UPDATE: Supreme Court Issues Temporary Halt to TMT
***Updated at 6:45 p.m. to include additional information.***
Ku’uipo Freitas, Mauna Kea Protector and Mauna Media representative, tells Big Island Now that the State of Hawai’i Department of Land and Natural Resources has confirmed that Division of Conservation and Resource Enforcement officers would not ascend Mauna Kea Wednesday.
The confirmation follows the announcement by the Hawai’i Supreme Court that a temporary stay has been placed against Thirty Meter Telescope through Dec. 2. Under the stay, TMT’s permit is invalid.
“We are just really happy with this,” Freitas said. “The permit is clearly for everything TMT. They shouldn’t even have their equipment up here.”
Rumors began to spread Monday that TMT crews would head up the mountain Wednesday, following TMT International Observatory Board of Governors Chair board chair Henry Yang announcement the week prior that a crew would conduct site preparation activities at some point during the month.
***Original story posted at 5:08 p.m.***
The Hawai’i Supreme Court has granted a request for an emergency stay upon appeal, putting a temporary stop to any construction plans of the Thirty Meter Telescope on Mauna Kea.
The emergency motion was filed on Tuesday by the Mauna Kea Anaina Hou, Clarence Kukauakahi Ching, Flores-Case Ohana, Deborah J. Ward, Paul K. Neves, and KAHEA; The Hawaiian Environmental Alliance.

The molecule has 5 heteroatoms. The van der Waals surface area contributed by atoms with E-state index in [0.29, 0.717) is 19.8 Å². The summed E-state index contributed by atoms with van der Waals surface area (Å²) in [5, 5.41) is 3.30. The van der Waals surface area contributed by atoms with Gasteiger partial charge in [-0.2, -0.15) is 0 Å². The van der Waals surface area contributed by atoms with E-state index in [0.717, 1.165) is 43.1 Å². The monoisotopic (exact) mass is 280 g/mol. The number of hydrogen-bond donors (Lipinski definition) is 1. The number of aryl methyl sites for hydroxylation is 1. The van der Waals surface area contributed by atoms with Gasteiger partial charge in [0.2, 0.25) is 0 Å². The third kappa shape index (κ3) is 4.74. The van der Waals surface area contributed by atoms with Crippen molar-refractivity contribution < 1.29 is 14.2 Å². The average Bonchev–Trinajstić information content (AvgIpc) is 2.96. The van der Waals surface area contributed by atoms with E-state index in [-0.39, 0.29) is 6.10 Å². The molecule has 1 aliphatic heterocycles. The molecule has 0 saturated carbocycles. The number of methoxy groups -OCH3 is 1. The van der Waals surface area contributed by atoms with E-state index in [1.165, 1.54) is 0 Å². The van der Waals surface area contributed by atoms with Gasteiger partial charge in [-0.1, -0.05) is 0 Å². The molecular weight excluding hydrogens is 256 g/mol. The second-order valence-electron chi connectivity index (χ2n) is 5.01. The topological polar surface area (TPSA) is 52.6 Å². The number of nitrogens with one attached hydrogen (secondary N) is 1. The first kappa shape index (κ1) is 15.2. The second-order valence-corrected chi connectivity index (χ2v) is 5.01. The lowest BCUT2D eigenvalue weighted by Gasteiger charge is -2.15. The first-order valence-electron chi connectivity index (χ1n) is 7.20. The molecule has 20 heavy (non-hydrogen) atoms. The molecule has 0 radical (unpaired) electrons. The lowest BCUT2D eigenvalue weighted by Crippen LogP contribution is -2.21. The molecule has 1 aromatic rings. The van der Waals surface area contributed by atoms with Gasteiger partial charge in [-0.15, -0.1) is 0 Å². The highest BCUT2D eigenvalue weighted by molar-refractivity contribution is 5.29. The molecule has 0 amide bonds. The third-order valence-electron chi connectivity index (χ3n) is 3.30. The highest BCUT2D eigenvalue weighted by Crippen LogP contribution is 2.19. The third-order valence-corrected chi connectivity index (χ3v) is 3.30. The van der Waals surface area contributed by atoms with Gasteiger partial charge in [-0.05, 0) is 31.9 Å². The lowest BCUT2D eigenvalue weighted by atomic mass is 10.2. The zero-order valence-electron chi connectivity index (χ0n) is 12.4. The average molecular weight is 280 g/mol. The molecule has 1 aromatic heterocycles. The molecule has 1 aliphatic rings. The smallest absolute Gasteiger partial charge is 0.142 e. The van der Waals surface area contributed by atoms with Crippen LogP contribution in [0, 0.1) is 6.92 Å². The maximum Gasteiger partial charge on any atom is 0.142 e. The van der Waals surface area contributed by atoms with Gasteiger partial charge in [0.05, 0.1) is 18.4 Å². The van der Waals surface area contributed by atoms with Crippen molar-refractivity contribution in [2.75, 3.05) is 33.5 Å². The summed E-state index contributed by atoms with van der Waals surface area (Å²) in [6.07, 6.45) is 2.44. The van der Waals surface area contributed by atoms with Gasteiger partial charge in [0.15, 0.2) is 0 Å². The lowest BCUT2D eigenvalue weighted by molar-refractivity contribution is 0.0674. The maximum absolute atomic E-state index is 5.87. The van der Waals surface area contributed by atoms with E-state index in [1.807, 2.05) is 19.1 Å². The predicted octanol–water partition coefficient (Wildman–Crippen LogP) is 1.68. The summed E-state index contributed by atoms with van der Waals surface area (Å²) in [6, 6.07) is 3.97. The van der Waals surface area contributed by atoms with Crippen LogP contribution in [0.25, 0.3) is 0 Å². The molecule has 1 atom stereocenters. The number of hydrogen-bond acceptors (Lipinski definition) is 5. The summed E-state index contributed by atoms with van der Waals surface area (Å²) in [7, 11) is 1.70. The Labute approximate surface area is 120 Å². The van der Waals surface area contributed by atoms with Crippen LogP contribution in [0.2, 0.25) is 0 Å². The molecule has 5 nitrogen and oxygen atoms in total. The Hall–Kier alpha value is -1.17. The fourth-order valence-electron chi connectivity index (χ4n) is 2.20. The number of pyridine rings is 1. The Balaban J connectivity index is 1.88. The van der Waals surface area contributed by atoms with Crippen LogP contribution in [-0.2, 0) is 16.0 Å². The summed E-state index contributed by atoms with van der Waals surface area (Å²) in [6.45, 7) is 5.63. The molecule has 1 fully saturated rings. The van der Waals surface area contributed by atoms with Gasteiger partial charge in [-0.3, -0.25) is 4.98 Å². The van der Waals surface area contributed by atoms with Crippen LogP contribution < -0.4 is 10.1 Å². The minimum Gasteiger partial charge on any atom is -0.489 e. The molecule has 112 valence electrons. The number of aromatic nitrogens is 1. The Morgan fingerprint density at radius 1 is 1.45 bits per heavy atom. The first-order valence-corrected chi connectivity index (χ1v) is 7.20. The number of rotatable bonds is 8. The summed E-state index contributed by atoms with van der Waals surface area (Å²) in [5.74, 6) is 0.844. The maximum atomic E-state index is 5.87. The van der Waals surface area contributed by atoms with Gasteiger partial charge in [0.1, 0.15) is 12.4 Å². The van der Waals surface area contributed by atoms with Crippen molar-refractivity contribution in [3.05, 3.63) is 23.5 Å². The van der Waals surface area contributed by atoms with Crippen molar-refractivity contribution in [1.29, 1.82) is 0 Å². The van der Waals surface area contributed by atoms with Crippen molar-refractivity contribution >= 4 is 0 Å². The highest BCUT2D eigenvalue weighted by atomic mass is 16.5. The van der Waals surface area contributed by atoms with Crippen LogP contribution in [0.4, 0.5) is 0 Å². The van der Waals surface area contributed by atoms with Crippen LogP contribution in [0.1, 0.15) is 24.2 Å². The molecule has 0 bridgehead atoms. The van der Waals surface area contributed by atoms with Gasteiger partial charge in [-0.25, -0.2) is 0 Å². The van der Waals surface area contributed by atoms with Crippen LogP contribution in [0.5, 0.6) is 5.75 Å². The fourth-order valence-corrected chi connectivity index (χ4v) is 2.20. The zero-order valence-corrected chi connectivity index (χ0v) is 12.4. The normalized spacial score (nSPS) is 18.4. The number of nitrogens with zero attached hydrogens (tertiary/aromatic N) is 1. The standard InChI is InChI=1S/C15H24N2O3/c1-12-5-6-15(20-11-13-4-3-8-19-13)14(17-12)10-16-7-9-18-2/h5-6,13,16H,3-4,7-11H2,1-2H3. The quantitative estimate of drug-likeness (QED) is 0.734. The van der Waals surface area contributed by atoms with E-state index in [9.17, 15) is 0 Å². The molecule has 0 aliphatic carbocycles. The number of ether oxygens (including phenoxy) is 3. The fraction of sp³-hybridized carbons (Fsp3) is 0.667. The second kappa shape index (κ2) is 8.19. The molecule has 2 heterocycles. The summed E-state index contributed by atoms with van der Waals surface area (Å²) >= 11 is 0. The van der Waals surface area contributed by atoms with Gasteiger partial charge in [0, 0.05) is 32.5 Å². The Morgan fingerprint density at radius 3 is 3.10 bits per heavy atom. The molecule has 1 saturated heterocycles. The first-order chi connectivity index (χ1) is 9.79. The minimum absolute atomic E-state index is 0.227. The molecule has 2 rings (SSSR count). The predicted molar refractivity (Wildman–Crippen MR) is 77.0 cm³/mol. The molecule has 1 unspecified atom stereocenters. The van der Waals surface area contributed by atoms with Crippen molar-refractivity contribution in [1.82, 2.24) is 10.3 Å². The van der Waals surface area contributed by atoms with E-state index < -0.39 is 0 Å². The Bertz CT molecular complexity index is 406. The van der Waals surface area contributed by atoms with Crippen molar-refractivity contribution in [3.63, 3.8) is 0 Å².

Supreme Court judges granted the motion “in part” and issued a temporary stay, meaning that TMT’s Conservation District Use Permit has been frozen through Dec. 2.
The stay has the potential to be extended by the court.
TMT was not a defendant in the emergency motion, but opponents argued that TMT was planning to move forward with construction despite the fact tha a final ruling by the Supreme Court has not been made.
Defendant in the motion include the State of Hawai’i Board of Natural Resources, State of Hawai’i Department of Land and Natural Resources, former BLNR and DLNR Chair William Aila Jr., and the University of Hawai’i at Hilo.
Earlier Tuesday, Governor David Ige released a statement saying that TMT crews headed up the mountain this month would not be conducting construction work.
Instead, Governor Ige said that the work would involve maintenance and equipement repair work that would “protect the environment and enhance public safety as we head into the winter season.”